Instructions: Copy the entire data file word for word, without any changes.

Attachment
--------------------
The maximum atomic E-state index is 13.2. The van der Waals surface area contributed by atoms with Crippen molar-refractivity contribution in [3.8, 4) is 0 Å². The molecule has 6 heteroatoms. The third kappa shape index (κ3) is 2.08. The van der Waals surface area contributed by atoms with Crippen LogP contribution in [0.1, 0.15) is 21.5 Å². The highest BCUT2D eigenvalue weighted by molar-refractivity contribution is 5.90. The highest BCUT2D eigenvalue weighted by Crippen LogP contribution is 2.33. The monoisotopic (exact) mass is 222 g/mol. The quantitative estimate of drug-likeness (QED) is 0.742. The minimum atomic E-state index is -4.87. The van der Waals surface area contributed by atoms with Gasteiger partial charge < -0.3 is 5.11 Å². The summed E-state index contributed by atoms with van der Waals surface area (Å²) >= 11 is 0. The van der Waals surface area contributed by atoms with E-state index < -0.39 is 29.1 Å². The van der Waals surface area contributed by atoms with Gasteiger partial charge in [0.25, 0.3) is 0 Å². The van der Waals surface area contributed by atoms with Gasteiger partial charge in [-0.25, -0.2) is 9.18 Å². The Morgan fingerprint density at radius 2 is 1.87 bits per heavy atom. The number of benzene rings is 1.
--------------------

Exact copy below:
The maximum atomic E-state index is 13.2. The van der Waals surface area contributed by atoms with Crippen molar-refractivity contribution in [3.8, 4) is 0 Å². The molecule has 6 heteroatoms. The third kappa shape index (κ3) is 2.08. The van der Waals surface area contributed by atoms with Crippen LogP contribution in [0.1, 0.15) is 21.5 Å². The highest BCUT2D eigenvalue weighted by molar-refractivity contribution is 5.90. The highest BCUT2D eigenvalue weighted by Crippen LogP contribution is 2.33. The monoisotopic (exact) mass is 222 g/mol. The quantitative estimate of drug-likeness (QED) is 0.742. The minimum atomic E-state index is -4.87. The van der Waals surface area contributed by atoms with Gasteiger partial charge < -0.3 is 5.11 Å². The summed E-state index contributed by atoms with van der Waals surface area (Å²) >= 11 is 0. The van der Waals surface area contributed by atoms with E-state index < -0.39 is 29.1 Å². The van der Waals surface area contributed by atoms with Gasteiger partial charge in [0.25, 0.3) is 0 Å². The van der Waals surface area contributed by atoms with Gasteiger partial charge in [-0.25, -0.2) is 9.18 Å². The Morgan fingerprint density at radius 2 is 1.87 bits per heavy atom. The number of benzene rings is 1.